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Peanut Butter and Banana Sandwich with Special Pasta Salad

  • Prep 10 min
  • Total 10 min
  • Ingredients 10
  • Servings 1

Ingredients

4
slices of whole wheat bread in different shapes (triangle, circle, square and rectangle)
Peanut butter for spreading
4
thin banana slices
4
chopped black or purple grapes
1
cup of elbow pasta
1 1/2
tablespoon of sour cream
1
tablespoon of honey
1/2
tablespoon of olive oil
1/2
sour green apple, cut in small chunks
Salt, pepper and garlic powder to taste

Nutrition Information

NUTRITION INFORMATION PER SERVING

Serving Size: 1 Serving
% Daily Value
% Daily Value*:
Exchanges:
Free
*Percent Daily Values are based on a 2,000 calorie diet.
No nutrition information available for this recipe

Expert Tips

Arrange the sandwiches over a thin bed of nuts (peanuts, walnuts, almonds, etc.). Decorate the salad with a flower made of olives and a red pepper in the center.

My sweet one-and-a-half-year-old granddaughter can spend hours playing with geometrically-shaped blocks. Not only does she recognize the shapes and is able to tell them apart, she also loves associating them with colors. One day, after a long struggle to get her to take more than three or four bites of her food, I came up with the idea of presenting every possible food to her in different shapes. With the help of games and riddles, she ended up with an empty plate and, at times, stammered the word every grandmother hopes for: “More, more.” I suggest you do the same here, by offering a fun option for your children’s lunch boxes, especially if they’re very young (Place lunch with Ice packs in an insulated lunch box).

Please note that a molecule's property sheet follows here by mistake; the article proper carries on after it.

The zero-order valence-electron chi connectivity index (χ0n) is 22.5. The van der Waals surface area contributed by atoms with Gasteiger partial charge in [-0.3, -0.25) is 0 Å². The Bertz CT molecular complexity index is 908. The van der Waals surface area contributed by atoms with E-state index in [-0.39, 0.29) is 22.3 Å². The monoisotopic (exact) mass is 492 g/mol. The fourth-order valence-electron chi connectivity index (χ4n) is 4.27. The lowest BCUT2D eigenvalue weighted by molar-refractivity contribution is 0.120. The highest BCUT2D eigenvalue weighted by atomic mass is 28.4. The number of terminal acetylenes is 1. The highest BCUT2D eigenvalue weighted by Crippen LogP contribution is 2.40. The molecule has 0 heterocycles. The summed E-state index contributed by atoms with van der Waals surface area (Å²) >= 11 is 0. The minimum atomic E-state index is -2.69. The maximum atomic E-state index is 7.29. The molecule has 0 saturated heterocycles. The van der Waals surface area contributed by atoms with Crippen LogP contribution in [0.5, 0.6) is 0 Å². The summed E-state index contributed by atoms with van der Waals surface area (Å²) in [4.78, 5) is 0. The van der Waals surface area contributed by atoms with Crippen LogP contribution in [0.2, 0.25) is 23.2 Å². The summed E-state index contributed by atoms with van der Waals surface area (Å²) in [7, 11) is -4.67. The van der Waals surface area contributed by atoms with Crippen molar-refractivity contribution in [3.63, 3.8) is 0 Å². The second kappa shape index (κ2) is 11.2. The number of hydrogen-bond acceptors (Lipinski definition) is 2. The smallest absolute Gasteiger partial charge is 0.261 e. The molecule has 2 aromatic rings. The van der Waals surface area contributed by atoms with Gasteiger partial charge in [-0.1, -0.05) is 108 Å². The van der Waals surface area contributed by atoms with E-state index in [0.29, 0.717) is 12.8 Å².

Directions

  • 1 Cut small sandwiches in the different previously mentioned geometric shapes.
  • 2 Spread a thin layer of peanut butter on each half of the sandwich.
  • 3 Add two banana slices to two of the sandwiches, and the chopped grapes to the other two.
  • 4 Cook the elbow pasta according to package instructions for al dente results and drain well.
  • 5 Mix the elbow pasta with the sour cream, the honey, the olive oil, the chunks of apple, the salt, the pepper and the garlic powder.

My sweet one-and-a-half-year-old granddaughter can spend hours playing with geometrically-shaped blocks. Not only does she recognize the shapes and is able to tell them apart, she also loves associating them with colors. One day, after a long struggle to get her to take more than three or four bites of her food, I came up with the idea of presenting every possible food to her in different shapes. With the help of games and riddles, she ended up with an empty plate and, at times, stammered the word every grandmother hopes for: “More, more.” I suggest you do the same here, by offering a fun option for your children’s lunch boxes, especially if they’re very young (Place lunch with Ice packs in an insulated lunch box).

Rate and Comment

Ethel C. Palací Ethel C. Palací
September 22, 2015

My sweet one-and-a-half-year-old granddaughter can spend hours playing with geometrically-shaped blocks. Not only does she recognize the shapes and is able to tell them apart, she also loves associating them with colors. One day, after a long struggle to get her to take more than three or four bites of her food, I came up with the idea of presenting every possible food to her in different shapes. With the help of games and riddles, she ended up with an empty plate and, at times, stammered the word every grandmother hopes for: “More, more.” I suggest you do the same here, by offering a fun option for your children’s lunch boxes, especially if they’re very young (Place lunch with Ice packs in an insulated lunch box).